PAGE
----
Maharashtra chief minister Devendra Fadnavis on Friday expressed hope to soon trace Jai, the iconic tiger that has been missing since April 19.
Speaking at an International Tiger Day event in Nagpur on Friday, CM Fadnavis said, “We are hopeful and confident this time also the missing tiger will soon be tracked and traced.”
Jai, the seven-year-old tiger went missing from Umred Karhandla Wildlife Sanctuary near Nagpur on April 19. The forest department launched a massive search operation, which hit a roadblock due to incessant rainfall in the region in the last one week.
Jai likes to roam in the jungle and frequently changes his location, he said. “We are happy that the missing of tiger has created awareness about the wild animal among people from all walks of life and they have evinced interest in the entire missing episode, the chief minister added.
The principal chief conservator of forests (Wildlife), Shree Bhagwan, who is also the state wildlife warden, has directed all the chief conservators of forests (CCFs) in the region to seek help from volunteers of various NGOs working for wildlife conservation, to trace the missing tiger.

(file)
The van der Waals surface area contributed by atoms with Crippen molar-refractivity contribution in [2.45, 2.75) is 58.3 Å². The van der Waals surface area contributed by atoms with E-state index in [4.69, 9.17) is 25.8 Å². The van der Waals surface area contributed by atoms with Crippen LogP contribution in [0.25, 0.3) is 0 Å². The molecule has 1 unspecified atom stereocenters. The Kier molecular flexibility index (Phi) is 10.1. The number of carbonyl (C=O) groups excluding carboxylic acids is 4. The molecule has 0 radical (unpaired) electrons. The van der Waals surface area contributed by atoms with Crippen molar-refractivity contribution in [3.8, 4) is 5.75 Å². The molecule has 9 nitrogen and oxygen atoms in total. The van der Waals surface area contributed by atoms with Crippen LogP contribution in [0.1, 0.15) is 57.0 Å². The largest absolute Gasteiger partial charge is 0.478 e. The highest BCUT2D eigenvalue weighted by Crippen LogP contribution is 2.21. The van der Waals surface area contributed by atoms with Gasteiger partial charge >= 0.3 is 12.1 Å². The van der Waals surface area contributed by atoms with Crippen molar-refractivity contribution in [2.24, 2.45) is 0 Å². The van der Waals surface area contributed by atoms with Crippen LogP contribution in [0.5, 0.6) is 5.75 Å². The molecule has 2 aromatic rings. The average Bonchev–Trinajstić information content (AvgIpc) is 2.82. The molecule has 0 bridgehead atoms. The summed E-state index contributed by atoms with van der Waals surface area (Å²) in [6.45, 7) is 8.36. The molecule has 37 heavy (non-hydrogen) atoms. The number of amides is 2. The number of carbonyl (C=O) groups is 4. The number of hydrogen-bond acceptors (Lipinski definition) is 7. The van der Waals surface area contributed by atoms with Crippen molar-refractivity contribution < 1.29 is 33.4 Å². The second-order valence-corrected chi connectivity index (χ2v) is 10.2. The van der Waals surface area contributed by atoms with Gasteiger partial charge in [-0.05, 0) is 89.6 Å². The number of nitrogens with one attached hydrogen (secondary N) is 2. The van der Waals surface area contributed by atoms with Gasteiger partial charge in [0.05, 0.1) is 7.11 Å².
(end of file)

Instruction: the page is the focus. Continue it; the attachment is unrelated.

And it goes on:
The Conservation Lenses and Wildlife (CLaW), an independent group of wildlife lovers and photographers, has announced a cash prize of Rs 50,000 for anyone who can help find Jai, provide physical evidence and credible information about his whereabouts. CLaW thinks the incentive will encourage people to come forward with information.
Named after Amitabh Bachchan’s character in the movie Sholay, Jai travelled over 150km from Nagzira-Navegaon tiger reserve in Gondia-Bhandara district to the Umred forest, crossing several villages and even the Mumbai-Kolkata national highway, in September, 2013.
Dr Bilal Habib, a expert of Wildlife Institute of India (WII), who fitted radio-collar on Jai last year, said the beast may have passed under high-tension transmission lines, which has damaged its radio collar. So the authorities are not able to track its location and other details.
The possibility of Jai succumbed to the dangerous radio waves is not completely ignored. A Sundarban tigress in West Bengal was found dead last year because of infection caused by her radio collar. Similarly, two big cats were found dead in Bangladesh due to use of radio collars recently, pointed out a wildlife conservationist, Mohan Kothekar.